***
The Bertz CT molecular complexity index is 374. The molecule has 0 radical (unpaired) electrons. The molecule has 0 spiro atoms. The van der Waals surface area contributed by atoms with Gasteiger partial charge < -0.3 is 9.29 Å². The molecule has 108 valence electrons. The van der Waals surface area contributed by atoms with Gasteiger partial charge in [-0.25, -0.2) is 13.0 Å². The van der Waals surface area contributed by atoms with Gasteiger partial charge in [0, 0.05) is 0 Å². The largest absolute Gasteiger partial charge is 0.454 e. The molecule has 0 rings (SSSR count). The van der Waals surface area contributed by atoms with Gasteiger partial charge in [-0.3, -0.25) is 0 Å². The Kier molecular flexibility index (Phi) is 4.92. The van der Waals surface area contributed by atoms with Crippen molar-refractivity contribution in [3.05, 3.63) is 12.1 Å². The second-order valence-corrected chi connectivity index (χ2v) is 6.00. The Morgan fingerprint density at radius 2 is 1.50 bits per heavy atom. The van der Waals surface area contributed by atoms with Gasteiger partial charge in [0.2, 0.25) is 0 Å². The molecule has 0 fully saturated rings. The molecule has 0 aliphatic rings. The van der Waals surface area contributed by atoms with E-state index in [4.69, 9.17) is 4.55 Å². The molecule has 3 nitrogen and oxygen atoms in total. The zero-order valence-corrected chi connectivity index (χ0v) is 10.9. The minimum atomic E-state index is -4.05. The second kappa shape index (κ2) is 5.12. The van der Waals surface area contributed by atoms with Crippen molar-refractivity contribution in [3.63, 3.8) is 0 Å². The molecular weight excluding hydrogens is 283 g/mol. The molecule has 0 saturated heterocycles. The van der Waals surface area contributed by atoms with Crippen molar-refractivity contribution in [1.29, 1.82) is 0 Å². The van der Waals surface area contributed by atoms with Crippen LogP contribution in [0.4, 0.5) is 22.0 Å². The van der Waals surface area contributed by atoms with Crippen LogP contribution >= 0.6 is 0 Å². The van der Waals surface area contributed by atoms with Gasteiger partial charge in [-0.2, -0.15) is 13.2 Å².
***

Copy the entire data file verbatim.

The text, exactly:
The Bertz CT molecular complexity index is 374. The molecule has 0 radical (unpaired) electrons. The molecule has 0 spiro atoms. The van der Waals surface area contributed by atoms with Gasteiger partial charge < -0.3 is 9.29 Å². The molecule has 108 valence electrons. The van der Waals surface area contributed by atoms with Gasteiger partial charge in [-0.25, -0.2) is 13.0 Å². The van der Waals surface area contributed by atoms with Gasteiger partial charge in [0, 0.05) is 0 Å². The largest absolute Gasteiger partial charge is 0.454 e. The molecule has 0 rings (SSSR count). The van der Waals surface area contributed by atoms with Gasteiger partial charge in [-0.3, -0.25) is 0 Å². The Kier molecular flexibility index (Phi) is 4.92. The van der Waals surface area contributed by atoms with Crippen molar-refractivity contribution in [3.05, 3.63) is 12.1 Å². The second-order valence-corrected chi connectivity index (χ2v) is 6.00. The Morgan fingerprint density at radius 2 is 1.50 bits per heavy atom. The van der Waals surface area contributed by atoms with Gasteiger partial charge in [0.2, 0.25) is 0 Å². The molecule has 0 fully saturated rings. The molecule has 0 aliphatic rings. The van der Waals surface area contributed by atoms with E-state index in [4.69, 9.17) is 4.55 Å². The molecule has 3 nitrogen and oxygen atoms in total. The zero-order valence-corrected chi connectivity index (χ0v) is 10.9. The minimum atomic E-state index is -4.05. The second kappa shape index (κ2) is 5.12. The van der Waals surface area contributed by atoms with Crippen molar-refractivity contribution in [3.63, 3.8) is 0 Å². The molecular weight excluding hydrogens is 283 g/mol. The molecule has 0 saturated heterocycles. The van der Waals surface area contributed by atoms with Crippen molar-refractivity contribution in [1.29, 1.82) is 0 Å². The van der Waals surface area contributed by atoms with Crippen LogP contribution in [0.4, 0.5) is 22.0 Å². The van der Waals surface area contributed by atoms with Crippen LogP contribution >= 0.6 is 0 Å². The van der Waals surface area contributed by atoms with Gasteiger partial charge in [-0.2, -0.15) is 13.2 Å².